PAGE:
With more financial restrictions placed on their budgets, Brits are being forced to take action against financial difficulties – but just how are they coping with tighter budgets?

Alongside the rising costs of essential items, consumers have also had to deal with soaring bills, pay freezes and job losses – all factors which have contributed to the poor economic climate.

How has this affected Brits?

According to the R3 Personal Debt Snapshot, 60% of people are concerned about their current level of debt and around 45% find it hard to survive between paydays. As a result, many people are looking for short term loans to get their finances on track and cope with stricter budgets.

The survey tarnished credit cards as one of the main factors that have caused consumers to experience financial difficulties and could explain why many people now favour loans. Participants of the survey stated they felt credit cards encouraged them to spend money on items that were not essential, such as clothes, presents and electronic items.

Using credit cards for these purchases may seem easy at first glance but small costs can add up quickly, leaving consumers to face large bills at the end of the month. Given the current situation concerning personal debt and attitudes toward credit cards, it is no surprise that consumers are turning to loans in cash when seeking additional funds.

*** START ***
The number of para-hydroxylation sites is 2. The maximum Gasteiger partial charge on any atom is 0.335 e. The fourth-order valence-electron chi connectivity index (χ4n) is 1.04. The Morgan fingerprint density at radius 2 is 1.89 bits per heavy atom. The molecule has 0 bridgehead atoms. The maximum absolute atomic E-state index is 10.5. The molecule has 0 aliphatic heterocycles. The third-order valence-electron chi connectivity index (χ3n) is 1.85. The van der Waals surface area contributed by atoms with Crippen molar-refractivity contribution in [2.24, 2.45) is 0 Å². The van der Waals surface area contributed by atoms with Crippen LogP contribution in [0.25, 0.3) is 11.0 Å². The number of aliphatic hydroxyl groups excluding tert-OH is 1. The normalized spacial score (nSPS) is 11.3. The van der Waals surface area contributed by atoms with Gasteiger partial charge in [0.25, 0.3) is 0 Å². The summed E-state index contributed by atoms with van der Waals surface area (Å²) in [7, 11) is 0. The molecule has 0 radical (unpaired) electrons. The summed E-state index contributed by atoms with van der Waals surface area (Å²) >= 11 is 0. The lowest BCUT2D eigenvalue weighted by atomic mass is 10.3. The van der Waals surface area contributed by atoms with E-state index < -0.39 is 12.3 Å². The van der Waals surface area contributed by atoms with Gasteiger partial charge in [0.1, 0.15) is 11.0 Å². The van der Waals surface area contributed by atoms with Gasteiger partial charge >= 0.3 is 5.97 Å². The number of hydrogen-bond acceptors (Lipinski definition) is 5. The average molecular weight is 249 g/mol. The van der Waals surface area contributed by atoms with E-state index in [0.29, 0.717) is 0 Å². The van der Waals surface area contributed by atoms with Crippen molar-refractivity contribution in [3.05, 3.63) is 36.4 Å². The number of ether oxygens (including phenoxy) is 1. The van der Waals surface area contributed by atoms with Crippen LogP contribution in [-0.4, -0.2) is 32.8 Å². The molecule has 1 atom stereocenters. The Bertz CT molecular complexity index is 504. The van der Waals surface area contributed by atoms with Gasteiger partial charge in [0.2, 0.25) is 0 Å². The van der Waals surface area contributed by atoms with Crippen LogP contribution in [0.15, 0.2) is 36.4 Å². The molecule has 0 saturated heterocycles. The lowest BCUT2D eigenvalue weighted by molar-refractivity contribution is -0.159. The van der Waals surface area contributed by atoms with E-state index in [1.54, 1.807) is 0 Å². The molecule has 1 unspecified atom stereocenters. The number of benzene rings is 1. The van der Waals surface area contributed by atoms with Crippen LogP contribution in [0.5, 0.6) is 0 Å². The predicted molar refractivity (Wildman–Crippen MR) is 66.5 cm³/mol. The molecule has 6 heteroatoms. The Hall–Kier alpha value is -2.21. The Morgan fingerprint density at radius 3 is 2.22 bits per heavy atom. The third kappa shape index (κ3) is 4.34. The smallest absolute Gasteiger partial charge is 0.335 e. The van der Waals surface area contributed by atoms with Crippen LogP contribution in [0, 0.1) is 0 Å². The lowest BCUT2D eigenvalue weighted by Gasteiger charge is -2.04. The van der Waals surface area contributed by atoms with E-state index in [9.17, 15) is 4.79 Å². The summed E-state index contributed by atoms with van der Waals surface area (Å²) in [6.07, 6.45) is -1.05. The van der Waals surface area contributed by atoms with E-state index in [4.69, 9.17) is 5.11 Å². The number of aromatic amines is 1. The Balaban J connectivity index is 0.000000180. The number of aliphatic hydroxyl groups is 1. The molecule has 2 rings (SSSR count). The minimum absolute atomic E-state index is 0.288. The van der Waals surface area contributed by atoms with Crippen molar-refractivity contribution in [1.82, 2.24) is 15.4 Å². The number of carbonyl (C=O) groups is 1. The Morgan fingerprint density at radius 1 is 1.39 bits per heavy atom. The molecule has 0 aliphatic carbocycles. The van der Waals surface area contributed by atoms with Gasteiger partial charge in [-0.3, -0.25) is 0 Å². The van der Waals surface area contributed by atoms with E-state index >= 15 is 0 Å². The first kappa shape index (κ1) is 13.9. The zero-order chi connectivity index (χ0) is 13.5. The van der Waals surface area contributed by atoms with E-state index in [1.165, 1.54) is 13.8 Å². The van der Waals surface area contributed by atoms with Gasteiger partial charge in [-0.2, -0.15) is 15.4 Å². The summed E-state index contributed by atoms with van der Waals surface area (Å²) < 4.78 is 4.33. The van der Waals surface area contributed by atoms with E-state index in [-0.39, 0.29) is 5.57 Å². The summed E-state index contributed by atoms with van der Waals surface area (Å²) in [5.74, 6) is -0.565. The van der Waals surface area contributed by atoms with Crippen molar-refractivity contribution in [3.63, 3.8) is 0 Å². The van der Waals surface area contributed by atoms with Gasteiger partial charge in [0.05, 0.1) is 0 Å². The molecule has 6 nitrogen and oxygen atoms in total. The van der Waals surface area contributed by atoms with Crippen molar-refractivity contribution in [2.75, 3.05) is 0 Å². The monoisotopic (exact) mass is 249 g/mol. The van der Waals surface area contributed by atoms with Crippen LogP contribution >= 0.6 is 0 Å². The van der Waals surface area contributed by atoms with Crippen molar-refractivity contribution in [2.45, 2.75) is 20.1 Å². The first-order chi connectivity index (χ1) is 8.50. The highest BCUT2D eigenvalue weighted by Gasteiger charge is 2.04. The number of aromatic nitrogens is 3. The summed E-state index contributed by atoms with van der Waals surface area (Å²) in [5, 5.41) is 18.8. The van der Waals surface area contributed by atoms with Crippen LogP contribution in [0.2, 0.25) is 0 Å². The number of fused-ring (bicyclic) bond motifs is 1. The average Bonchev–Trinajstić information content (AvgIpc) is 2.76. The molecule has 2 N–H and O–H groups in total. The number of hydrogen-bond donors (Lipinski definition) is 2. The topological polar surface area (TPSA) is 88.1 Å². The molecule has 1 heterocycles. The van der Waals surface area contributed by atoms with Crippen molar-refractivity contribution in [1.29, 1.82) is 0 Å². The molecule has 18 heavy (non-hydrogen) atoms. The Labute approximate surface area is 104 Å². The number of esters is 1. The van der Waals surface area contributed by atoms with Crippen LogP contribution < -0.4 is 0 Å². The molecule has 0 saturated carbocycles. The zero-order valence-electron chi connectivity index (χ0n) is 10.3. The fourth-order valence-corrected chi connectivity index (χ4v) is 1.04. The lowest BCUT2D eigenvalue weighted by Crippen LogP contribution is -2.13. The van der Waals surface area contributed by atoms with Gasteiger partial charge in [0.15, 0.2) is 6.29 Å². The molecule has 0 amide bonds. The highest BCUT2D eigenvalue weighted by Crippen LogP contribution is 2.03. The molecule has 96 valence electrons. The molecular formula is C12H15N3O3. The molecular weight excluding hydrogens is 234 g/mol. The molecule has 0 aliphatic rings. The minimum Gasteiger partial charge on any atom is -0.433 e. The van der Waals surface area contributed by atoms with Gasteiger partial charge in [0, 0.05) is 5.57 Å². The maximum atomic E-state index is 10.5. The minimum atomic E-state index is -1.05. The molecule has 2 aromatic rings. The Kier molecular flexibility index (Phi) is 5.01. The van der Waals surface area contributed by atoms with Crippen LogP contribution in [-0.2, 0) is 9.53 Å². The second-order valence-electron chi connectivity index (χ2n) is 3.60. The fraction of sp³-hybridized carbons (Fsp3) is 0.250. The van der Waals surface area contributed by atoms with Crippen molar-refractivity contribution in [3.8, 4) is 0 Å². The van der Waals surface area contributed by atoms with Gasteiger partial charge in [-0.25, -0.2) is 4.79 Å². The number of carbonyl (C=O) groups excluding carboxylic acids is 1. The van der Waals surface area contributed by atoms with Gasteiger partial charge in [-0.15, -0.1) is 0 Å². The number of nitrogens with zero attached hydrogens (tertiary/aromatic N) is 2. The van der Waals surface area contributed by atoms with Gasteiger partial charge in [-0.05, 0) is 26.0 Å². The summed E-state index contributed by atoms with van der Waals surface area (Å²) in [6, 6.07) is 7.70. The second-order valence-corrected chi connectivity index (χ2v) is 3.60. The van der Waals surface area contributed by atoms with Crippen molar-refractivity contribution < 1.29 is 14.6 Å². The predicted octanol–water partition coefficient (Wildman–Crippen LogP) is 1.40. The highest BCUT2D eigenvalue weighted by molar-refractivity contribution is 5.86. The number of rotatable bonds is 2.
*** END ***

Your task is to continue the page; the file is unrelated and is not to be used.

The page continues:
Access to quick cash is a priority for many borrowers and getting a cash advance is often more convenient, making them highly attractive.

Nowadays, some lenders even collect repayments in person to make the process easier to manage, thus helping Brits to cope with tighter budgets.

How have other forms of lending been affected?

As they are claimed to encourage consumers to enter into higher levels of debt, credit cards are now being abandoned by many consumers. The commitment which they require, the chance of developing a spending habit and the fees incurred for late payments are all factors deterring people from using this form of lending and promoting the use of loans.

Whilst consumers can apply for more than one loan, the process is not as automatic as that of credit cards – helping to ensure people only borrow money when it’s necessary. Applications can also be processed online in a number of cases, making it simple for individuals to research the range of rates offered and to apply for their chosen loan.

The repayment schedule can also differ from that of a credit card, depending on the lender. Some loans accept multiple repayments in smaller amounts but these are only for the duration of the loan, unlike credit cards which can continue month after month.

This can make the repayment process more manageable for consumers who are already struggling with mounting costs.

This is a great way for people across the country to cope with tighter budgets, allowing them to spread even small amounts of borrowed cash across multiple repayment dates.

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